How to Write Down Your Financial Goals
By: Shay Olivarria
It’s come to my attention that some folks are unclear about how to write down their financial goals. When I ask people to do it (so that we can create a spending plan, for example) they give me vague and general goals that are unhelpful. To that end, here is a brief how-to guide on writing down your financial goals.
Imagine your meta-goal & write it down
The first thing that has to be done is to come up with a goal that you’d like to achieve…. and write it down.
Example “I want to own a home.”
Clarify meta-goals with the S.M.A.R.T. technique
Whatever you wrote down is probably not as detailed and clear as is most useful. To help you clarify what you want, use the acronym S.M.A.R.T. (specific, measurable, attainable, realistic, and time-bound). With the example below, it’s clear what my idea of a “home” is. It also helps to better understand how much money I might need. Buying a studio condo, on average, will cost less than a house in the same market. A two bedroom house, on average, will cost less than a three bedroom house in the same market. Be specific about what you want and put a time limit on it. That will give you some accountability.
Example “I want to own a three bedroom, two bathroom house in a cul-de-sac in my city by 2020.”
Write down several sub-goals for each meta-goal
Once you have your meta-goal you’ll need to think about what steps you’ll need to take to reach those goals. Again, be as specific as possible. Saying that you’ll need a down payment is obvious, but it may not help you pass by the Starbucks in favor of a home-brewed cup of tea. Understanding that you’ll need to have a specific amount of money by a specific amount of time may.
Example “Save $20,000 for a down payment by 2020.”
Write down steps to reach your sub-goals
Okay, so we know that you’ll need twenty grand. That’s a HUGE number. Breaking it down to the small things we can do that will make a large difference may help. Try to look at the ways that you currently spend money and find out where the small opportunities to make a big difference are.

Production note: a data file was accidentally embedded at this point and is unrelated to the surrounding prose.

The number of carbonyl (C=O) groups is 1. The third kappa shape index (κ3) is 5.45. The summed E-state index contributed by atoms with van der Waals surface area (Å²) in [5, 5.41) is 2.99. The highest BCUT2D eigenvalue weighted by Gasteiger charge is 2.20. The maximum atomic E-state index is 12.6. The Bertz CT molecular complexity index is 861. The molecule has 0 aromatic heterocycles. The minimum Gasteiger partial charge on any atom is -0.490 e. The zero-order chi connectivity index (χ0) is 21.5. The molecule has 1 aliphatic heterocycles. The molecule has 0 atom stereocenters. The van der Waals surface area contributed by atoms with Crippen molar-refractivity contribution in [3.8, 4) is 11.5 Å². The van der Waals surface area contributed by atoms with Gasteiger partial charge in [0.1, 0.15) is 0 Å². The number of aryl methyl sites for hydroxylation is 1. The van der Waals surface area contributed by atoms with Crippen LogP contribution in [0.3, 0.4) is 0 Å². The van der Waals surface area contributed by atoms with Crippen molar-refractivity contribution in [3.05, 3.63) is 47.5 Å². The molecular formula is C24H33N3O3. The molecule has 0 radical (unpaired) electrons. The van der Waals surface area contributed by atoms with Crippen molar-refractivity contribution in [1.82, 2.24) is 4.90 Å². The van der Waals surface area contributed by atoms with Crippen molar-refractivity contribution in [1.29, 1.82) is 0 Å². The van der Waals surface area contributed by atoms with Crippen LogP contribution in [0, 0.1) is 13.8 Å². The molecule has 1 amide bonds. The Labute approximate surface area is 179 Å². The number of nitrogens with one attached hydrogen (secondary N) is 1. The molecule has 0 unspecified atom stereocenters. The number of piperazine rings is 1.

Example “I will pare my spending down by $100 a month by eating out less and purchasing bottled drinks in bulk instead of buying from the café at work.”
Example “I will contribute $150 monthly to my CD laddering strategy to grow my down payment.”
By the end of the exercise your paper should look similar to this:
Meta-goal – To own a a three bedroom, two bathroom house in a cul-de-sac in my city by 2020.
Sub-goal – save $20,000 for a down payment.
Steps to achieve this goal:
I will pare my spending down by $100 a month by eating out less and purchasing bottled drinks in bulk instead of buying from the café at work.
I will contribute $150 monthly to my CD laddering strategy to grow my down payment.
It may seem silly to be this thorough, but you’d be surprised how easy things seem when you take the time to write them down. Life is complicated and messy. Writing things down can often help make things simple.
Shay Olivarria is the most dynamic financial education speaker working today. She speaks at high schools, colleges, and companies across the country. She has written three books on personal finance, including Amazon Best Seller “Money Matters: The Get It Done in 1 Minute Workbook”. Shay has been quoted on Bankrate.com, FoxBusiness.com, and The Credit Union Times, among others. To schedule Shay to speak at your event visit www.BiggerThanYourBlock.com.